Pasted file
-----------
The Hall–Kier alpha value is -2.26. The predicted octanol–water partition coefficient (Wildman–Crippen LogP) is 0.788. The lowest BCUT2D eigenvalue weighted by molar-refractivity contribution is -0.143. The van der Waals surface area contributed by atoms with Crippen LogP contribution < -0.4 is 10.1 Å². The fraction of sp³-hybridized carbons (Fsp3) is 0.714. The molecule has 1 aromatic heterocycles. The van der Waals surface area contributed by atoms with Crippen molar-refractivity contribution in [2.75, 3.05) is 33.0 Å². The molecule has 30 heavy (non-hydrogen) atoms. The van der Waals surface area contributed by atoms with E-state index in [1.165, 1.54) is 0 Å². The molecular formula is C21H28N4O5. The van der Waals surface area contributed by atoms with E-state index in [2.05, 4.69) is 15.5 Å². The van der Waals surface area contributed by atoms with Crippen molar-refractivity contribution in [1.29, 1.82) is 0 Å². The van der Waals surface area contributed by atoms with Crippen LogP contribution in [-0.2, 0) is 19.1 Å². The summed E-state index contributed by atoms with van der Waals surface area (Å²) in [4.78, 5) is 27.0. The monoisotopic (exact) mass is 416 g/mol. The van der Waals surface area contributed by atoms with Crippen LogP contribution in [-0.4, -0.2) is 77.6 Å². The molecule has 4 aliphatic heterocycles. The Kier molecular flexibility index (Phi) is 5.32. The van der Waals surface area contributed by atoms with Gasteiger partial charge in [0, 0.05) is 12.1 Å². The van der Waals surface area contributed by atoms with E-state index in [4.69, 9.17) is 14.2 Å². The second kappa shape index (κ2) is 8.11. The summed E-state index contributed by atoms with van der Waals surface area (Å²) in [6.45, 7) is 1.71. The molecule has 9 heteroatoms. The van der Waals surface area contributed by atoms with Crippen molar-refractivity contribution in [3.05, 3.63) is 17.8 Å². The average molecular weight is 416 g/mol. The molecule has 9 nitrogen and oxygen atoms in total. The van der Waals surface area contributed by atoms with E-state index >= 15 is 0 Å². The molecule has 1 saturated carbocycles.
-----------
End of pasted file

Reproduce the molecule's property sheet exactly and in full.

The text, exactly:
The Hall–Kier alpha value is -2.26. The predicted octanol–water partition coefficient (Wildman–Crippen LogP) is 0.788. The lowest BCUT2D eigenvalue weighted by molar-refractivity contribution is -0.143. The van der Waals surface area contributed by atoms with Crippen LogP contribution < -0.4 is 10.1 Å². The fraction of sp³-hybridized carbons (Fsp3) is 0.714. The molecule has 1 aromatic heterocycles. The van der Waals surface area contributed by atoms with Crippen molar-refractivity contribution in [2.75, 3.05) is 33.0 Å². The molecule has 30 heavy (non-hydrogen) atoms. The van der Waals surface area contributed by atoms with E-state index in [1.165, 1.54) is 0 Å². The molecular formula is C21H28N4O5. The van der Waals surface area contributed by atoms with E-state index in [2.05, 4.69) is 15.5 Å². The van der Waals surface area contributed by atoms with Crippen molar-refractivity contribution in [1.29, 1.82) is 0 Å². The van der Waals surface area contributed by atoms with Crippen LogP contribution in [-0.2, 0) is 19.1 Å². The summed E-state index contributed by atoms with van der Waals surface area (Å²) in [4.78, 5) is 27.0. The monoisotopic (exact) mass is 416 g/mol. The van der Waals surface area contributed by atoms with Crippen LogP contribution in [-0.4, -0.2) is 77.6 Å². The molecule has 4 aliphatic heterocycles. The Kier molecular flexibility index (Phi) is 5.32. The van der Waals surface area contributed by atoms with Gasteiger partial charge in [0, 0.05) is 12.1 Å². The van der Waals surface area contributed by atoms with E-state index in [4.69, 9.17) is 14.2 Å². The second kappa shape index (κ2) is 8.11. The summed E-state index contributed by atoms with van der Waals surface area (Å²) in [6.45, 7) is 1.71. The molecule has 9 heteroatoms. The van der Waals surface area contributed by atoms with Crippen molar-refractivity contribution in [3.05, 3.63) is 17.8 Å². The average molecular weight is 416 g/mol. The molecule has 9 nitrogen and oxygen atoms in total. The van der Waals surface area contributed by atoms with E-state index >= 15 is 0 Å². The molecule has 1 saturated carbocycles.